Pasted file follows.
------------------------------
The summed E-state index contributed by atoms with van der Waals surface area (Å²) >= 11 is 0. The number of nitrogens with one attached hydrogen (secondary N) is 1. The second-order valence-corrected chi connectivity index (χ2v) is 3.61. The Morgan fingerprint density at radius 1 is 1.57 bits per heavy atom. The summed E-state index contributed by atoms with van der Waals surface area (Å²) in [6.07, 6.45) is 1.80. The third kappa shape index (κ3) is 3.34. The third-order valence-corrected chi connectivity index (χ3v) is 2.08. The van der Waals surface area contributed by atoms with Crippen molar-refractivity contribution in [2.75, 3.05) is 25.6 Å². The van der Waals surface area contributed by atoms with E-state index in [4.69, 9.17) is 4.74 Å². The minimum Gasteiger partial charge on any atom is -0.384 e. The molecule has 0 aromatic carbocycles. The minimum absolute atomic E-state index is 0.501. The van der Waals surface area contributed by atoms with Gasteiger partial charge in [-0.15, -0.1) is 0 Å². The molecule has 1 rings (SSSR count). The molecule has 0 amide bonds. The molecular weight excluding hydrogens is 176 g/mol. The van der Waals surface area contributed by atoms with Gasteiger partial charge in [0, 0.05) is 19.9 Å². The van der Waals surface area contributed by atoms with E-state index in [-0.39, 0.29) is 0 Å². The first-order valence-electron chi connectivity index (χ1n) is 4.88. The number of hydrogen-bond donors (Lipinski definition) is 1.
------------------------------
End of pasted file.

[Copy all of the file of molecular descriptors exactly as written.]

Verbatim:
The summed E-state index contributed by atoms with van der Waals surface area (Å²) >= 11 is 0. The number of nitrogens with one attached hydrogen (secondary N) is 1. The second-order valence-corrected chi connectivity index (χ2v) is 3.61. The Morgan fingerprint density at radius 1 is 1.57 bits per heavy atom. The summed E-state index contributed by atoms with van der Waals surface area (Å²) in [6.07, 6.45) is 1.80. The third kappa shape index (κ3) is 3.34. The third-order valence-corrected chi connectivity index (χ3v) is 2.08. The van der Waals surface area contributed by atoms with Crippen molar-refractivity contribution in [2.75, 3.05) is 25.6 Å². The van der Waals surface area contributed by atoms with E-state index in [4.69, 9.17) is 4.74 Å². The minimum Gasteiger partial charge on any atom is -0.384 e. The molecule has 0 aromatic carbocycles. The minimum absolute atomic E-state index is 0.501. The van der Waals surface area contributed by atoms with Gasteiger partial charge in [-0.15, -0.1) is 0 Å². The molecule has 1 rings (SSSR count). The molecule has 0 amide bonds. The molecular weight excluding hydrogens is 176 g/mol. The van der Waals surface area contributed by atoms with Gasteiger partial charge in [0, 0.05) is 19.9 Å². The van der Waals surface area contributed by atoms with E-state index in [-0.39, 0.29) is 0 Å². The first-order valence-electron chi connectivity index (χ1n) is 4.88. The number of hydrogen-bond donors (Lipinski definition) is 1.